‘Halogens’ guitarist impresses with musical success
The process that goes into the creation of an album is forever strenuous, requiring hours of collaboration and toil with other band members. The ordeal of pushing one’s creative limits, available funding and of course, the unpredictable success of the project is a lot to handle.
Now, add a bustling, rigorous Rutgers schedule on top of the creative development. The task then becomes a herculean challenge. Charlie Throckmorton, a School of Arts and Sciences senior and a music major, has proven that it can be done, and he has the evidence to show for it.
Charlie and his band, Halogens, hail from Wall Township, New Jersey, and have been an official writing and performing group for five years. Charlie used to meet one of the founding members, Zach, after school and they would play covers. After recruiting drummer and bassist George and Tim, Halogens came into existence, trying to combine a plethora of genres.
“Everyone has a style and we all just tried to put it together," Throckmorton said. "Think of punk rock with groove, or more like a groove punk and a jam band.”
Charlie has played music since childhood, picking up guitar at age nine at the Tom’s River Music Academy. Though enrolled there for three years, he eventually left, but continued playing and writing music.
A decade later, he is a major contributor to the band’s material and writing, and believes his foundation with his years of experience with music helped establish that. Placing him in his current position as the lead guitarist for the band.
The group has successfully worked together to release an EP every summer for the past several years. Yet, in 2015, Halogens decided to slow down their process and truly refine their craft. Though separated during the school semesters, the band collaborated and shared ideas through email and phone. By winter break, Charlie and his group were ready to record.
“This album took three full days," Throckmorton said. "We used to do it in our basements and stuff. Everything was self produced and recorded, but we hooked up with Adam Cichocki in Bayonne, and he targeted and nailed the sound.”
The self titled EP has amassed considerable praise in the New Brunswick music scene, along with plenty of attention online as well. There is a lieu of shows they have lined up, and at some pretty impressive venues too.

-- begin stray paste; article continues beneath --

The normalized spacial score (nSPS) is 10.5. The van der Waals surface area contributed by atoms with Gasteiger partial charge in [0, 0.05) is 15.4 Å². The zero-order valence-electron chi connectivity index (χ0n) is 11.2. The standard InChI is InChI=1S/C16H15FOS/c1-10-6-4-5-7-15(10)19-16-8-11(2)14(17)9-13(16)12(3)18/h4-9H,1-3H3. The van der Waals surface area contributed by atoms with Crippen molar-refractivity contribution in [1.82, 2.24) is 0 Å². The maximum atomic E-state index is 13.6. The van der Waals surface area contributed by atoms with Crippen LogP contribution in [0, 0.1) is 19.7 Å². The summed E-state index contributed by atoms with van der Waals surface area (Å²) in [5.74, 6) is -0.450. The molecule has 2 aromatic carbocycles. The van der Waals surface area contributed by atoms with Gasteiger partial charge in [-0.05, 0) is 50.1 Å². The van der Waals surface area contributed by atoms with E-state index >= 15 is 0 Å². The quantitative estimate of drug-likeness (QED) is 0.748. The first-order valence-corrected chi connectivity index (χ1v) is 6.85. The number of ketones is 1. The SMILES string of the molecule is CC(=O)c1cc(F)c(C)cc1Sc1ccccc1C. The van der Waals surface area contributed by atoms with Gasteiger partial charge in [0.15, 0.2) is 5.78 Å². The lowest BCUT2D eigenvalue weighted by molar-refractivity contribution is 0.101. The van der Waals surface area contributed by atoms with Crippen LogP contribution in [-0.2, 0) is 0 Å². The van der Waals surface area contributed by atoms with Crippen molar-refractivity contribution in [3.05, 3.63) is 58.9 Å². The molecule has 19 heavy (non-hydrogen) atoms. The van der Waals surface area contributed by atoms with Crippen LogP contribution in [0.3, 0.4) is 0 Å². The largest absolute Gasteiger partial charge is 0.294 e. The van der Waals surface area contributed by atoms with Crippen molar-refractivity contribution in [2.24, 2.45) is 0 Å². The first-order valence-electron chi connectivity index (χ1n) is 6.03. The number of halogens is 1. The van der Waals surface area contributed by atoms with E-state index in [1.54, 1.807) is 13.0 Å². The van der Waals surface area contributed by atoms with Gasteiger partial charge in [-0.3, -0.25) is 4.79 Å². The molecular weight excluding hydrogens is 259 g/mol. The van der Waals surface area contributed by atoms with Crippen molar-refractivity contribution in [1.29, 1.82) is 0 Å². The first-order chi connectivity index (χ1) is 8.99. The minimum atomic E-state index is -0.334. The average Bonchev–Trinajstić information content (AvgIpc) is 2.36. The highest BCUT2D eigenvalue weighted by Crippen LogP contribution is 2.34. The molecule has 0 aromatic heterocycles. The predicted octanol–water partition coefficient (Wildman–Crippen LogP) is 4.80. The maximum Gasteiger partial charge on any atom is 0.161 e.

“We have a few shows in March, actually. We’re playing the meat locker in Montclair, Friday March 18. That’s actually our five-year anniversary show. My drummer has it tattooed on his leg — March 18 — our first jam, so we had the date reserved for there," Throckmorton said. "Then we’re playing up in Rhode Island the Friday before the 18th at this place called the Barn in Kingston, and after that we have another show in New York March 30 at the Bitter End. I think that’s like one of the oldest rock clubs there.”
Charlie’s group has also played a handful of other famous local venues, such as the Stone Pony, the Saint, the Wonder Bar and the Langosta Lounge. Yet, it wasn’t just luck that helped him reach this point of success.
Writing nearly all the guitar parts for the group, especially on the last EP, Charlie takes his creative exercises and writing processes as seriously as he does his schoolwork. On top of that, his involvement in the Rutgers concert band as a trumpeter and the school choir shows his passion for music is ride or die.
With his true drive and motivation to be as successful as possible with his group, he thrives in the Rutgers community. Charlie wishes to continue Halogens for as long as possible after school. Given the recent success the group has had with their EP, continuation means success. Halogens has even started writing and preparing for their next project, a follow up album after their previous success.
“I’ve been working on some songs and have a few guitar parts written," Throckmorton said. "Once it’s the first day of summer, we’re gonna be jamming and trying to write some new stuff.”
Editor's Note: A previous version of this article said Charlie Throckmorton was a Mason Gross School of the Arts senior.